Urgent Call for More Migraine Research

Urgent Call for More Migraine Research

By Ed Coghlan

When the American Headache Society Scientific Meeting starts in San Diego on Thursday (June 9), you will hear more than one call for more research into the problems of headaches, migraines and facial pain.

And the research is vitally needed, according to one of the world’s leading headache experts.

“If you look at the NIH’s five-year plan, migraines are the least well-funded area of any research that it funds,” said AHS’ Dr. Peter Goadsby, who is chief of the UC San Francisco (UCSF) Headache Center.

He called the lack of funding “nothing short of a scandal.”

Dr. Goadsby believes that we have a generational opportunity to study headaches. The combination of veterans with P.T.S.D. and head injuries who served in Afghanistan and Iraq combined with the large number of sports-relates concussions is creating a large number of patients from whom much can be learned.

Dr. Goadsby, who sees patients who have cluster headaches, migraine and tension headaches, has a point.

According to the World Health Association, headaches are the third highest cause of years lost to disability (YLD). If you only count migraines, that would be the sixth largest cause YLD.

June is Migraine Awareness Month and not coincidentally is also when the American Headache Society holds its scientific meeting.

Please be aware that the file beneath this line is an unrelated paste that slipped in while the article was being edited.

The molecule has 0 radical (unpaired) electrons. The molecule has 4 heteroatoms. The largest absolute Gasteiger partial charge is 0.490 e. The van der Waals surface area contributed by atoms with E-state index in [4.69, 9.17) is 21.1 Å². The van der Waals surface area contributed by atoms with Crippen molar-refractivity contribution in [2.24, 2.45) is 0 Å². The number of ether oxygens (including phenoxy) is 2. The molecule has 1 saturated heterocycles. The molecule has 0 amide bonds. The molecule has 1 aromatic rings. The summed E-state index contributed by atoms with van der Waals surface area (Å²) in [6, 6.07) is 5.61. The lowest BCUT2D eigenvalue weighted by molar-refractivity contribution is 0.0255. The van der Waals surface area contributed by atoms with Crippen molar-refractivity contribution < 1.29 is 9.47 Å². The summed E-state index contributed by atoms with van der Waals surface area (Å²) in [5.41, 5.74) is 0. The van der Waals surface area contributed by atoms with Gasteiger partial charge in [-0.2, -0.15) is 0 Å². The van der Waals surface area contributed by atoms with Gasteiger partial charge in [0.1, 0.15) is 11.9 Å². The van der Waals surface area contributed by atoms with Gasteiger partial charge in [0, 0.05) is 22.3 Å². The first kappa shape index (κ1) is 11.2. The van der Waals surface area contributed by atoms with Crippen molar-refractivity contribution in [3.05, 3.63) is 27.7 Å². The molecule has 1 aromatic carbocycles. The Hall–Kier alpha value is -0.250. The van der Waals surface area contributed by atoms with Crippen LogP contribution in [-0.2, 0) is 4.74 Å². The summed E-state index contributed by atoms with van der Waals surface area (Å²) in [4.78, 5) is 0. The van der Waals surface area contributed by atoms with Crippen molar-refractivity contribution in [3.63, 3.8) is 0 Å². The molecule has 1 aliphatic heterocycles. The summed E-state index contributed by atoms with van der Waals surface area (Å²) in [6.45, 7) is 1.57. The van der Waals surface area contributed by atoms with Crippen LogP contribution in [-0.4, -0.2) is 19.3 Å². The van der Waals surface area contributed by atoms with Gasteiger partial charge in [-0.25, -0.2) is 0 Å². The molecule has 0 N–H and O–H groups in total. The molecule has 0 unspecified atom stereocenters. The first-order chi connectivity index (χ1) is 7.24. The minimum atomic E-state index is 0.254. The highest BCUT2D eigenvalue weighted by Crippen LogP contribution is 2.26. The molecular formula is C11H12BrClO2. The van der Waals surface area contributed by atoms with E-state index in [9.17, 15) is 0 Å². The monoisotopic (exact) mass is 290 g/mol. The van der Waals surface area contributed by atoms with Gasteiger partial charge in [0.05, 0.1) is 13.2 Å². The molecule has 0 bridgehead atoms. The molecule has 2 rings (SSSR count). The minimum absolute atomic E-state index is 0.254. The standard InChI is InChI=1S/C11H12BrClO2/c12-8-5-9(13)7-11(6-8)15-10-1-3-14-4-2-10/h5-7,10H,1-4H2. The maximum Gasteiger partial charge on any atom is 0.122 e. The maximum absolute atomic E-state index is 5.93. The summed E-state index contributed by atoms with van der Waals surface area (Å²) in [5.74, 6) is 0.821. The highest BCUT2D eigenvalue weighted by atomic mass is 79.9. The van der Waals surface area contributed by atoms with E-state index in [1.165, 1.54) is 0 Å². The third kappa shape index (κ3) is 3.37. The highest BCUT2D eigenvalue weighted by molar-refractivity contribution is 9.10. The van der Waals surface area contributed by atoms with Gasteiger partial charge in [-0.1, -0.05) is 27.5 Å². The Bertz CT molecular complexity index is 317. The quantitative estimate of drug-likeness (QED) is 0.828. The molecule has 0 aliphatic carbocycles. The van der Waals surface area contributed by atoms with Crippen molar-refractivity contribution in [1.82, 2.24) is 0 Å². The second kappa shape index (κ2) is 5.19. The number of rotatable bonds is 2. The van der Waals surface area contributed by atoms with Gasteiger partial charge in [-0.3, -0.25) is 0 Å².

The American Headache Society (AHS) is a professional society of health care providers dedicated to the study and treatment of headache and face pain. The meeting will attract physicians, nurses and other health care providers to hear about progress that is being made in the battle against headaches and facial pain.

Dr. Goadsby said that three main areas will be highlighted at the meeting as a number of scientific papers and sessions have been schedule for presentation and discussion.

“We’ll spend time talking about what we are learning about the biology of migraines and headaches, the impact that they have and, of course, some of the progress we are making in treating them,” he told the National Pain Report.

Dr. Goadsby said in another recent interview that there are some promising therapies on the horizon.

“The next step, which will be an even completely new class of treatments, the so-called calcitonin gene-related peptide, or CGRP receptor antagonist, a whole group of new words to learn so to speak, that will provide further benefits, again probably in this headache recurrence area and important improvements in safety. It’s a very bright time for the migraineur,” he said in an interview on the UCSF website.

According to the Migraine Research Foundation, amazingly, 12% of the population – including children – suffers from migraine. It is found more often in women than men, 18% of American women, 6% of men, and 10% of children experience migraines.

More on the AHS meeting as it gets underway in San Diego.

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Authored by: Ed Coghlan

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Of course, there is much more need for further research as the condition has also lined with the cardiovascular diseases in women read: https://goo.gl/h9pTYh